These gifts of grief were always meant to be mine

In 2011, my mom lost the man she’d loved for 18 years, the one who gave her back her heart, wrapped up in kindness and sealed with adoration. He loved my brother and me, too, showed us what gentle strength could look like, how simple, steadfast caring could tumble silent walls. 

The following year, my dad died. I was at his bedside in the hospital when he took his last breath, slipped, luminous and peaceful, beyond the veil. And though we’d had our challenges, wounded each other across an often-strained divide, in those final days, all that moved and breathed between us was love. 

The year after I said goodbye to my dad, I walked away from a loving, long-term relationship, aware of its immense beauty and deep joys — and all the ways its painful patterns were tearing at my heart.

These are not new stories. I’ve written about them, talked about them, let myself be defined by them for several healing years.

But tonight I held these stories with a fullness I’ve never experienced, felt a well of gratitude and wonder for the journeys they initiated and wove together, the gifts they broke me open to, the self they helped me meet.

Tonight, I completed my online training to become a certified grief coach to help others navigate the wilderness I often claimed my own grief to be. As my classmates and I shared final thoughts about the program and our instructor saluted us all with affirmations and blessings, I was surprised by a swift, brimming emotion. I let the tears fall through our final goodbyes and then collapsed, sobbing into my hands. 

It was not the reaction I expected. Not when just a month ago, I’d practically floated out of the room where I’d received my certification to become a death midwife. Then, I’d felt giddy, excited, energized by all the possibilities stretching out before me. 

From the moment I’d stumbled upon the field of death midwifery earlier this summer, something tugged at me. I was drawn immediately to the idea of creating and holding sacred space for the dying, helping them to transition with dignity and peace, being a compassionate companion to them and to their loved ones. When I discovered there would be a training in Philadelphia in the fall, after researching other programs in other states, I knew I had to be there.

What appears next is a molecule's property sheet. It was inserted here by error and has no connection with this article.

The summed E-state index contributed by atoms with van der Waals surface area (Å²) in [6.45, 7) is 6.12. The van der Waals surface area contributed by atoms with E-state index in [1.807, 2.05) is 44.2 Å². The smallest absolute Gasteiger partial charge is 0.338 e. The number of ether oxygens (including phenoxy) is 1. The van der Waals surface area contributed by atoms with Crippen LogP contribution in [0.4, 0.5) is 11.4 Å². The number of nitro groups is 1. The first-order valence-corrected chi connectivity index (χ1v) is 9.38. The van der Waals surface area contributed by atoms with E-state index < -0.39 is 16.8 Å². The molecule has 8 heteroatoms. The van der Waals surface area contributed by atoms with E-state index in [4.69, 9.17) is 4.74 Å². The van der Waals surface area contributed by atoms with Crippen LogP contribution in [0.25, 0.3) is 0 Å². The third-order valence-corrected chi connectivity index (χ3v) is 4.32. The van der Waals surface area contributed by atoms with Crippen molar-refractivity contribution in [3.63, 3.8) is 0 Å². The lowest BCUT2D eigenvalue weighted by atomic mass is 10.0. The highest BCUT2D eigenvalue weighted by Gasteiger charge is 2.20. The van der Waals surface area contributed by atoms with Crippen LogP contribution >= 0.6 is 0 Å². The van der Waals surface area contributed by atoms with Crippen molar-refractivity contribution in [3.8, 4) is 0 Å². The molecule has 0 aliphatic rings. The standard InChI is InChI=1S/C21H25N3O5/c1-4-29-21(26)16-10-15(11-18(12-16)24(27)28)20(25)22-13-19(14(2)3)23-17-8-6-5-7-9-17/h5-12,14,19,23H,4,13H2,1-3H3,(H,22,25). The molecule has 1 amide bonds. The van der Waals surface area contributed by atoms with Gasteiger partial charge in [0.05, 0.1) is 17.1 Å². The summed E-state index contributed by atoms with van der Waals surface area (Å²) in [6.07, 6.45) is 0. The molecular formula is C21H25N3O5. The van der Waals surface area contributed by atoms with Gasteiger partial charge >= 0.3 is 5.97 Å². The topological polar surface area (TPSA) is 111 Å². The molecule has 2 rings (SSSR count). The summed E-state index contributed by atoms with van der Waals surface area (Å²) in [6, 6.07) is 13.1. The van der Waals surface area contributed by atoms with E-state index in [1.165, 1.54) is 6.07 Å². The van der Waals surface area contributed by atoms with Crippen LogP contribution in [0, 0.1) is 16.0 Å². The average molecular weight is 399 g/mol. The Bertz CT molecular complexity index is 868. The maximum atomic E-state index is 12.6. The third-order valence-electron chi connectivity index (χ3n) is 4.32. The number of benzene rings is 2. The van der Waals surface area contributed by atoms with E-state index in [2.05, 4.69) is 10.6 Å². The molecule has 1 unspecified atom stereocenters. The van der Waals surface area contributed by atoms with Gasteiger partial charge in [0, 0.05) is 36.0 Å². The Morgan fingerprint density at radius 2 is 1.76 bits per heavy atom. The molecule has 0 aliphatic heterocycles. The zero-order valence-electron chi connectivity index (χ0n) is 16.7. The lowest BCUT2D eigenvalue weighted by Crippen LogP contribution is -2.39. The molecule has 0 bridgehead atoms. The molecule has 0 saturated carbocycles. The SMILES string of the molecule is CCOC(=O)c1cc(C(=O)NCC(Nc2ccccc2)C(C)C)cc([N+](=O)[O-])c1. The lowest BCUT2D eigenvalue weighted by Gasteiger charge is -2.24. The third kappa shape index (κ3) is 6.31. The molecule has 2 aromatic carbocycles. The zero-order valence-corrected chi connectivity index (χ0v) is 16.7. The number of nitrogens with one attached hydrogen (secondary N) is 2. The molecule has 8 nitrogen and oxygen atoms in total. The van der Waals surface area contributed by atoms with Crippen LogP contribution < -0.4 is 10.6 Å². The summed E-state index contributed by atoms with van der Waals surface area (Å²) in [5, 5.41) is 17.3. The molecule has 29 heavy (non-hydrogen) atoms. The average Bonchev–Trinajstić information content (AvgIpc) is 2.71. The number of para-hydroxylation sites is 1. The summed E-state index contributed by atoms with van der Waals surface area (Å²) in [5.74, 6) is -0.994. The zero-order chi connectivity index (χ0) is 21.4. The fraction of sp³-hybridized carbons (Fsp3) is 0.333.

Around the same time, serendipity similarly led me to a grief coaching program, with a focus on helping clients move through and from their grief to a place of gratitude and renewal. This, too, spoke to me, and with little hesitation or analysis, I committed myself to both trainings.

My own experiences with grief and holding vigil over my dad with his siblings and a niece in his final hours revealed to me that death has so much to teach us about life, that loss can be fertile ground for transformation and awakening, that how we face these inevitable passages can be deeply powerful.

I was so excited about my journey into this territory that I expected only elation at the end, a sense of accomplishment, the anticipation of what would be next. 

Yet sitting in a heap of tears after my final coaching session tonight, I felt Lou, my mom’s late partner, and my dad infinitely close to me. I felt their loss keenly and also my arrival at a place I could never have known without their deaths. It startled me, this exquisite ache, the loving and missing them and the certainty that this journey was always meant to be mine. That losing them would always lead me here. That every step I’d taken in those long years of grief, and working through that grief, held a purpose I could not see.

There are many things I’ve thought of doing with my life and many things I’ve done. Most have involved writing. Several, like my work as a wedding officiant, have come by the pull of joy. I never would have imagined I would find my way to these twin spheres of grief and dying, that somehow my losses were preparing me to be with others in their wilderness, to affirm the beauty of death. 

And yet everything about this, now, the path I am traveling feels right. More right than I ever knew it would. More me than the other incarnations with which I’ve flirted.